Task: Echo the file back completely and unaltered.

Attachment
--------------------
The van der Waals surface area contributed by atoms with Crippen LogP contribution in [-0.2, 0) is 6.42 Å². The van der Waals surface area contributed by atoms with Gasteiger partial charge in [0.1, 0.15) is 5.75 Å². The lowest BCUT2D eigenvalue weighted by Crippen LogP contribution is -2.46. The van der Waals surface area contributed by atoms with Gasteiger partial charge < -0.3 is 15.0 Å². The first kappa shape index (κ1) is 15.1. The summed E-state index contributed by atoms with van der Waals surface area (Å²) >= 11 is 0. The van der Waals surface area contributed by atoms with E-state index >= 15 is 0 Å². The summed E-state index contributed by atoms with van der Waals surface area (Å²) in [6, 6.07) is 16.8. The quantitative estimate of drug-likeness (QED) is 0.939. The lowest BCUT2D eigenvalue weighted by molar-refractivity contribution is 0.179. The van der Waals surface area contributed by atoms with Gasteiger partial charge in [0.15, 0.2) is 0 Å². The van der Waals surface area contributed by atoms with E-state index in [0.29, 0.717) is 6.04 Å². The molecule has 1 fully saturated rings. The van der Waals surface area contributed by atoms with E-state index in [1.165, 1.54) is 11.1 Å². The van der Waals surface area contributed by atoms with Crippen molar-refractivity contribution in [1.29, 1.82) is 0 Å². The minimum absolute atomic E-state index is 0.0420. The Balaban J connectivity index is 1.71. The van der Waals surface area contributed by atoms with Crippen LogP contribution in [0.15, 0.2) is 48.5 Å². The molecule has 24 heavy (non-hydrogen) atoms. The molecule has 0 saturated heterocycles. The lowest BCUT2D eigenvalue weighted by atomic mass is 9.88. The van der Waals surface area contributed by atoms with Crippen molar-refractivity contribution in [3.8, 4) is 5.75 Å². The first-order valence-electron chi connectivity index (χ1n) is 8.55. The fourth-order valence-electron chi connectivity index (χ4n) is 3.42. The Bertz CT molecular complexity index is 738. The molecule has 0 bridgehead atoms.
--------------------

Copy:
The van der Waals surface area contributed by atoms with Crippen LogP contribution in [-0.2, 0) is 6.42 Å². The van der Waals surface area contributed by atoms with Gasteiger partial charge in [0.1, 0.15) is 5.75 Å². The lowest BCUT2D eigenvalue weighted by Crippen LogP contribution is -2.46. The van der Waals surface area contributed by atoms with Gasteiger partial charge < -0.3 is 15.0 Å². The first kappa shape index (κ1) is 15.1. The summed E-state index contributed by atoms with van der Waals surface area (Å²) >= 11 is 0. The van der Waals surface area contributed by atoms with E-state index >= 15 is 0 Å². The summed E-state index contributed by atoms with van der Waals surface area (Å²) in [6, 6.07) is 16.8. The quantitative estimate of drug-likeness (QED) is 0.939. The lowest BCUT2D eigenvalue weighted by molar-refractivity contribution is 0.179. The van der Waals surface area contributed by atoms with Gasteiger partial charge in [0.15, 0.2) is 0 Å². The van der Waals surface area contributed by atoms with E-state index in [0.29, 0.717) is 6.04 Å². The molecule has 1 fully saturated rings. The van der Waals surface area contributed by atoms with E-state index in [1.165, 1.54) is 11.1 Å². The van der Waals surface area contributed by atoms with Crippen molar-refractivity contribution in [1.29, 1.82) is 0 Å². The minimum absolute atomic E-state index is 0.0420. The Balaban J connectivity index is 1.71. The van der Waals surface area contributed by atoms with Crippen LogP contribution in [0.15, 0.2) is 48.5 Å². The molecule has 24 heavy (non-hydrogen) atoms. The molecule has 0 saturated heterocycles. The lowest BCUT2D eigenvalue weighted by atomic mass is 9.88. The van der Waals surface area contributed by atoms with Crippen molar-refractivity contribution in [3.8, 4) is 5.75 Å². The first-order valence-electron chi connectivity index (χ1n) is 8.55. The fourth-order valence-electron chi connectivity index (χ4n) is 3.42. The Bertz CT molecular complexity index is 738. The molecule has 0 bridgehead atoms.